A series of articles reviews the problem of patients with high utilization of health care. Many of these patients display somatization behaviour, presenting with physical symptoms unaccounted for by any demonstrable medical condition. High utilizers often get insufficient help from doctors and other health care providers, who are not trained to understand and manage the underlying psychosocial problems. The same problem occurs in different settings of health care, such as: Primary care: Seven out of ten high utilizers of primary care have no physical disease; they attend primarily for somatic symptoms, although there is a predominance of psycho-social problems. Emergency room care: High utilizers of emergency room care are characterized by insufficient social support, often in combination with substance abuse. Physical symptoms are often perceived as life-threatening, even though there is no known underlying disease. Non-psychiatric hospital care: There is a six fold increase in high utilization of non-psychiatric hospital care among patients with a somatoform diagnosis.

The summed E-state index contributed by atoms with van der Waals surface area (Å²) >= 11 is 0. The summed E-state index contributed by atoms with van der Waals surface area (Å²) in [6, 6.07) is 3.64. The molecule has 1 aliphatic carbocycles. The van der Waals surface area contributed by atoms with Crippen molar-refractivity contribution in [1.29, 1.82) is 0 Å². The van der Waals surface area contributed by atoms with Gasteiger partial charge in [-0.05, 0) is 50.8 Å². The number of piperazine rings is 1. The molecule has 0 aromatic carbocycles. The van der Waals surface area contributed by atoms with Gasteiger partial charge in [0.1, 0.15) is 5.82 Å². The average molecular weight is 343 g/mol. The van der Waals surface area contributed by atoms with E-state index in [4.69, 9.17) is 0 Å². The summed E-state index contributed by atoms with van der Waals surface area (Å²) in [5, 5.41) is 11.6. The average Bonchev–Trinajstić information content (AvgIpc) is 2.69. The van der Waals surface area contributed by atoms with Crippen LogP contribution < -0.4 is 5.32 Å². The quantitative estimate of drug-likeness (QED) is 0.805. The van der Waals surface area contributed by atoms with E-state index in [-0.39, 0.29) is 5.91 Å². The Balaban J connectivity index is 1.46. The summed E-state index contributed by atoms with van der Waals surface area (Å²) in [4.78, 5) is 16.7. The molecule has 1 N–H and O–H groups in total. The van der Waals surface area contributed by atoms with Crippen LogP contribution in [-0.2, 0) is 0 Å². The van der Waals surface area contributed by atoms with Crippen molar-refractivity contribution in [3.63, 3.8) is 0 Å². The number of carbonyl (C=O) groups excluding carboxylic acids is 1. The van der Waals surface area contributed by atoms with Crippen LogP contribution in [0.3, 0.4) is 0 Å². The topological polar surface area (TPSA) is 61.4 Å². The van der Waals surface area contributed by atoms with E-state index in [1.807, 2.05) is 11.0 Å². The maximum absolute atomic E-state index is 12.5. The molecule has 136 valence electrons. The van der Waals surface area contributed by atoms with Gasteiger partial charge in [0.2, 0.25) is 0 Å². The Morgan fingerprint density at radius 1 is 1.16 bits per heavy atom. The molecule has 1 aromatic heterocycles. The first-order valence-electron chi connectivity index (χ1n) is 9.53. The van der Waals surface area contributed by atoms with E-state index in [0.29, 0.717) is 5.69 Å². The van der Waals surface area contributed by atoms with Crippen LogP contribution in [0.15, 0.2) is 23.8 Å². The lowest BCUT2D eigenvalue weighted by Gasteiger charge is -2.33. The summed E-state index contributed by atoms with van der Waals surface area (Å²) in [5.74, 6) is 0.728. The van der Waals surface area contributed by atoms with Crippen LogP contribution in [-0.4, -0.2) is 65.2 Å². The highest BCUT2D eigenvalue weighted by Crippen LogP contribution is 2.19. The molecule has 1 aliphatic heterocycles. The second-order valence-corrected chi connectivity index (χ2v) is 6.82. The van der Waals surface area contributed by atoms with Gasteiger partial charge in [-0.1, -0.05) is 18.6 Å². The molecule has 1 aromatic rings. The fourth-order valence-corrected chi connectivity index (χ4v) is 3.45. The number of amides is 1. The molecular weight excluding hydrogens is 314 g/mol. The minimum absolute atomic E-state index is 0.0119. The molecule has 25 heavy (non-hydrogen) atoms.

Medication: Patients treated with anti-depressants--implying depressive disorder--have a two or three fold increased utilization of non-psychopharmacological drugs, of primary care and of non-psychiatric hospital care as compared to those with no treatment for depression.